If your hotel is connected to the outside world, I hope you have a computer “firewall”, and that stringent controls are in place to control what data can flow into and out of your property.
As responsible managers, do you know what type of data is blocked or allowed to pass through? Bear in mind that emails are not the only mechanism for viruses to penetrate your defences - instant-messaging is another channel where viruses can slip in, and data can slip out without your knowledge. While this technology can save you communications costs and improve productivity, it could also be the vehicle used for acts of cyber-terrorism.
You must also consider what impact the guest-broadband network has on the hotel. Do you allow your guests to download any file type they want, and visit any website they care to?
Can the guest who accesses your broadband network see other guests on the network, or maybe the PCs on the hotel LAN?
Have you checked with your ISM that, for added safety and security, each room has been set up as a VLAN, meaning it’s a virtual independent network in its own right that cannot be seen or accessed by others?
“Remote access and teleworking are every day occurrences on networks and, by virtue of allowing such access to your networks, you are potentially opening yourself up to abuse,” says Chu.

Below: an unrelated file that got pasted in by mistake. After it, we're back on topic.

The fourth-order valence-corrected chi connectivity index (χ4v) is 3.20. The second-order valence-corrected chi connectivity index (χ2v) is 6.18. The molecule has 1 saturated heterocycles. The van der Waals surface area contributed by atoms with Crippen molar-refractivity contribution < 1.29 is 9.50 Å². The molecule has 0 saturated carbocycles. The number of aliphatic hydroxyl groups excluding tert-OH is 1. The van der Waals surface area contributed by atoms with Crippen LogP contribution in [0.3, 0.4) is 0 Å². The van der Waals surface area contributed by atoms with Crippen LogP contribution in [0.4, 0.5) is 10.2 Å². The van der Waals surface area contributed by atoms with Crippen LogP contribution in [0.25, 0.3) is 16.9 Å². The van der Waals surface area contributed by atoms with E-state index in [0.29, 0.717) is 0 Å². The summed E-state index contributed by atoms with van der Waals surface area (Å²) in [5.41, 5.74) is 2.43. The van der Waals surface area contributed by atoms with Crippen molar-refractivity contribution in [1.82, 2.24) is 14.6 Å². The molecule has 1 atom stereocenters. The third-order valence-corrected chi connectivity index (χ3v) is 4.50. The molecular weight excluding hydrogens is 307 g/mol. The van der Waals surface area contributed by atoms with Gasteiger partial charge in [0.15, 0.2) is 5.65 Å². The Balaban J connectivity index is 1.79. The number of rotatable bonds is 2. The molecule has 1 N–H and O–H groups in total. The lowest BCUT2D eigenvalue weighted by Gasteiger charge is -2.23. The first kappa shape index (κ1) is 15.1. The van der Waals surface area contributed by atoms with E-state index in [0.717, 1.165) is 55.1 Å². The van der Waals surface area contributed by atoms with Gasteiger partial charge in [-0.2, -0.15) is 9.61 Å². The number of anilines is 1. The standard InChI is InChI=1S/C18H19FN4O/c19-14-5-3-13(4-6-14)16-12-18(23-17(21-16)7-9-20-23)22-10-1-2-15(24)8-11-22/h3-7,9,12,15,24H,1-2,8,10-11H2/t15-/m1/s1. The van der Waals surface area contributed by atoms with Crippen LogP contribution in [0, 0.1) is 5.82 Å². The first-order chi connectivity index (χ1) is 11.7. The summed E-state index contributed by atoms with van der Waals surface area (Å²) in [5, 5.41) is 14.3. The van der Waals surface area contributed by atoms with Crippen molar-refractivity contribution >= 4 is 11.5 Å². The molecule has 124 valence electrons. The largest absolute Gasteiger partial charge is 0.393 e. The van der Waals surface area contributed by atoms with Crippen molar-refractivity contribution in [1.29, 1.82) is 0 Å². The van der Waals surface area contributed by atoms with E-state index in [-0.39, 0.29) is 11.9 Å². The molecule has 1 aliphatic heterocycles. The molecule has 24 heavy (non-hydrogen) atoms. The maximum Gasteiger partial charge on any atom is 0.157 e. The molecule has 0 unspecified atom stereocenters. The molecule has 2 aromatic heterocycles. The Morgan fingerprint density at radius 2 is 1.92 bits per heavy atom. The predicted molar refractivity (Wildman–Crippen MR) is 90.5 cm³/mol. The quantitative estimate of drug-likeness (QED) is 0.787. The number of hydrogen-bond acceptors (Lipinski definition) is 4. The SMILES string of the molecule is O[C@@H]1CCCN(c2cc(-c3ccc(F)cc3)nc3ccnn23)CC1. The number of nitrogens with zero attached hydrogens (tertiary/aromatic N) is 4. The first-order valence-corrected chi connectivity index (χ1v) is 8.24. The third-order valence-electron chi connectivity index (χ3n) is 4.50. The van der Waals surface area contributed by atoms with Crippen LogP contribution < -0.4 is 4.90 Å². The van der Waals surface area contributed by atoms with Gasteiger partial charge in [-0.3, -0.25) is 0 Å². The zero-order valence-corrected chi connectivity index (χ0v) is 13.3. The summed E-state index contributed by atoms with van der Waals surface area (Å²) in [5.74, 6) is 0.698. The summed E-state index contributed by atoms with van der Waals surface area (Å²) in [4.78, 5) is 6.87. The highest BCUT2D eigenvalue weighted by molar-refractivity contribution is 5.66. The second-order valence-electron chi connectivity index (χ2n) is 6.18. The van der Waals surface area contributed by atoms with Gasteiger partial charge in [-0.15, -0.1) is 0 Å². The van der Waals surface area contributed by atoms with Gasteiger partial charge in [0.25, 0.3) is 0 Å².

“Do you have the policies and procedures and physical barriers in place to prevent unauthorised access? Remember, that if people can remotely access your network, they can also remotely access your data, and do with it what they want.”
If you want to sleep soundly at night, then you have to realise that network security is just as important as the physical security of your building.
“There has to be more emphasis placed upon network security,” says Chu.
“Start by conducting a thorough audit of your defences and system policies. Look for the breaking points, and where there are risks.
“Consult with industry experts seeking their advice on such technologies as IDS (intrusion detection systems), IPS (intrusion prevention systems), firewalls and identity-management techniques.”
Don’t delay - the walls have ears.